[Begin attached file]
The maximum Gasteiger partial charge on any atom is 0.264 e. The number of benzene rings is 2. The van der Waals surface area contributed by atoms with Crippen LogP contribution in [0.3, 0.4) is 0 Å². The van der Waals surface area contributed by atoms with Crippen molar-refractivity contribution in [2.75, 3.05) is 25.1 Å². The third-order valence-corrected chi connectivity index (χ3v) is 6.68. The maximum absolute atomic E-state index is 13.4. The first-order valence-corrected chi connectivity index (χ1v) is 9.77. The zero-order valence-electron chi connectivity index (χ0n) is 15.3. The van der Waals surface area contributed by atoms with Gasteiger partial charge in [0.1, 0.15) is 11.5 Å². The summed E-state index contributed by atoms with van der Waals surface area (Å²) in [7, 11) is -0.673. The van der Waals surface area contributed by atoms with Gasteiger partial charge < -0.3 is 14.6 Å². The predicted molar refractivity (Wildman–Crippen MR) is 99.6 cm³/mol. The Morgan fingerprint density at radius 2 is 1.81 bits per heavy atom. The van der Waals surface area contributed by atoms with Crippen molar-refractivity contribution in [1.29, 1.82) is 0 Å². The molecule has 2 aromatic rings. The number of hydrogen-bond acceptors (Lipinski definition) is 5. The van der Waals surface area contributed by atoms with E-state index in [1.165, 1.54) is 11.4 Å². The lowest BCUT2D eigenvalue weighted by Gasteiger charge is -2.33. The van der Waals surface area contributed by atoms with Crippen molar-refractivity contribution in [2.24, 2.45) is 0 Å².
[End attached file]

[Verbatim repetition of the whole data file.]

The maximum Gasteiger partial charge on any atom is 0.264 e. The number of benzene rings is 2. The van der Waals surface area contributed by atoms with Crippen LogP contribution in [0.3, 0.4) is 0 Å². The van der Waals surface area contributed by atoms with Crippen molar-refractivity contribution in [2.75, 3.05) is 25.1 Å². The third-order valence-corrected chi connectivity index (χ3v) is 6.68. The maximum absolute atomic E-state index is 13.4. The first-order valence-corrected chi connectivity index (χ1v) is 9.77. The zero-order valence-electron chi connectivity index (χ0n) is 15.3. The van der Waals surface area contributed by atoms with Gasteiger partial charge in [0.1, 0.15) is 11.5 Å². The summed E-state index contributed by atoms with van der Waals surface area (Å²) in [7, 11) is -0.673. The van der Waals surface area contributed by atoms with Gasteiger partial charge < -0.3 is 14.6 Å². The predicted molar refractivity (Wildman–Crippen MR) is 99.6 cm³/mol. The Morgan fingerprint density at radius 2 is 1.81 bits per heavy atom. The van der Waals surface area contributed by atoms with Crippen molar-refractivity contribution in [1.29, 1.82) is 0 Å². The molecule has 2 aromatic rings. The number of hydrogen-bond acceptors (Lipinski definition) is 5. The van der Waals surface area contributed by atoms with E-state index in [1.165, 1.54) is 11.4 Å². The lowest BCUT2D eigenvalue weighted by Gasteiger charge is -2.33. The van der Waals surface area contributed by atoms with Crippen molar-refractivity contribution in [2.24, 2.45) is 0 Å².